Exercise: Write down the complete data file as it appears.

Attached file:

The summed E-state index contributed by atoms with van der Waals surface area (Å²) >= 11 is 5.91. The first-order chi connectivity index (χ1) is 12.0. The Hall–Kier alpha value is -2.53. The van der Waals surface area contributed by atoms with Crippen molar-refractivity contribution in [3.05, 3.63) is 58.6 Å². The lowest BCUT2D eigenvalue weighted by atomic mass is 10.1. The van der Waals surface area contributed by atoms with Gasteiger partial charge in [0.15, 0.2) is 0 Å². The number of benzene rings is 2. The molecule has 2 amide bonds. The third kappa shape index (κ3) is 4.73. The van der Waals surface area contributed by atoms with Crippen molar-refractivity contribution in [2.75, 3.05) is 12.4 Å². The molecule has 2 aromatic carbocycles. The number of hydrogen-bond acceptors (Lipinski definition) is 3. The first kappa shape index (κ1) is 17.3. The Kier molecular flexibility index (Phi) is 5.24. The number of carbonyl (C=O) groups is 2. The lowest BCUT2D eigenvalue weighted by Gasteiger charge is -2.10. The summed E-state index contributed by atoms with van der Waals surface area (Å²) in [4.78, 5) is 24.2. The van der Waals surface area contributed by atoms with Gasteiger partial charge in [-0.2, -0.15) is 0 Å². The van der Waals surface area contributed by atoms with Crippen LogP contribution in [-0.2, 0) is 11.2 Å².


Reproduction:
The summed E-state index contributed by atoms with van der Waals surface area (Å²) >= 11 is 5.91. The first-order chi connectivity index (χ1) is 12.0. The Hall–Kier alpha value is -2.53. The van der Waals surface area contributed by atoms with Crippen molar-refractivity contribution in [3.05, 3.63) is 58.6 Å². The lowest BCUT2D eigenvalue weighted by atomic mass is 10.1. The van der Waals surface area contributed by atoms with Gasteiger partial charge in [0.15, 0.2) is 0 Å². The number of benzene rings is 2. The molecule has 2 amide bonds. The third kappa shape index (κ3) is 4.73. The van der Waals surface area contributed by atoms with Crippen molar-refractivity contribution in [2.75, 3.05) is 12.4 Å². The molecule has 2 aromatic carbocycles. The number of hydrogen-bond acceptors (Lipinski definition) is 3. The first kappa shape index (κ1) is 17.3. The Kier molecular flexibility index (Phi) is 5.24. The number of carbonyl (C=O) groups is 2. The lowest BCUT2D eigenvalue weighted by Gasteiger charge is -2.10. The summed E-state index contributed by atoms with van der Waals surface area (Å²) in [4.78, 5) is 24.2. The van der Waals surface area contributed by atoms with Gasteiger partial charge in [-0.2, -0.15) is 0 Å². The van der Waals surface area contributed by atoms with Crippen LogP contribution in [-0.2, 0) is 11.2 Å².